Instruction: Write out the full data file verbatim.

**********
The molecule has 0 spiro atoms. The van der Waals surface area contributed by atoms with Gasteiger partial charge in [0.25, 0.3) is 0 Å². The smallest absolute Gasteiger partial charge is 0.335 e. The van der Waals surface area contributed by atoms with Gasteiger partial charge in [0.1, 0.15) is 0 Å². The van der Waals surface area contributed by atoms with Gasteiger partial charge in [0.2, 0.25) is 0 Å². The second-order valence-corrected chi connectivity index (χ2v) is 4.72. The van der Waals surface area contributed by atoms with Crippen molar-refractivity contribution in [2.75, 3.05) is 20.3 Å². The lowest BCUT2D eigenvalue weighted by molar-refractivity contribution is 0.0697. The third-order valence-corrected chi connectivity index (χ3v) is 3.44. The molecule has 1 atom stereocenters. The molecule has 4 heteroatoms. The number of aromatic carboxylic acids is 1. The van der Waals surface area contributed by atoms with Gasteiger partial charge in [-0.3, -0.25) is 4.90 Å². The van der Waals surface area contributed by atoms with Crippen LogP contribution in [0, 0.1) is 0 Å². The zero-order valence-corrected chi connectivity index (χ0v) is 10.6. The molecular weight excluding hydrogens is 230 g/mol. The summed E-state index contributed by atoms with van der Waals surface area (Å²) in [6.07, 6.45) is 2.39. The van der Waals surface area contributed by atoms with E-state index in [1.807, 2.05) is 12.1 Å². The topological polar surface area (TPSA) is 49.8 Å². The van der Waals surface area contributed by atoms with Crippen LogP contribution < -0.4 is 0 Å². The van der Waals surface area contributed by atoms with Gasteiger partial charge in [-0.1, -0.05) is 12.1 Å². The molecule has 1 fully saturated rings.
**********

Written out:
The molecule has 0 spiro atoms. The van der Waals surface area contributed by atoms with Gasteiger partial charge in [0.25, 0.3) is 0 Å². The smallest absolute Gasteiger partial charge is 0.335 e. The van der Waals surface area contributed by atoms with Gasteiger partial charge in [0.1, 0.15) is 0 Å². The van der Waals surface area contributed by atoms with Gasteiger partial charge in [0.2, 0.25) is 0 Å². The second-order valence-corrected chi connectivity index (χ2v) is 4.72. The van der Waals surface area contributed by atoms with Crippen molar-refractivity contribution in [2.75, 3.05) is 20.3 Å². The lowest BCUT2D eigenvalue weighted by molar-refractivity contribution is 0.0697. The third-order valence-corrected chi connectivity index (χ3v) is 3.44. The molecule has 1 atom stereocenters. The molecule has 4 heteroatoms. The number of aromatic carboxylic acids is 1. The van der Waals surface area contributed by atoms with Gasteiger partial charge in [-0.3, -0.25) is 4.90 Å². The van der Waals surface area contributed by atoms with Crippen LogP contribution in [0, 0.1) is 0 Å². The zero-order valence-corrected chi connectivity index (χ0v) is 10.6. The molecular weight excluding hydrogens is 230 g/mol. The summed E-state index contributed by atoms with van der Waals surface area (Å²) in [6.07, 6.45) is 2.39. The van der Waals surface area contributed by atoms with E-state index in [1.807, 2.05) is 12.1 Å². The topological polar surface area (TPSA) is 49.8 Å². The van der Waals surface area contributed by atoms with Crippen LogP contribution < -0.4 is 0 Å². The van der Waals surface area contributed by atoms with Gasteiger partial charge in [-0.1, -0.05) is 12.1 Å². The molecule has 1 fully saturated rings.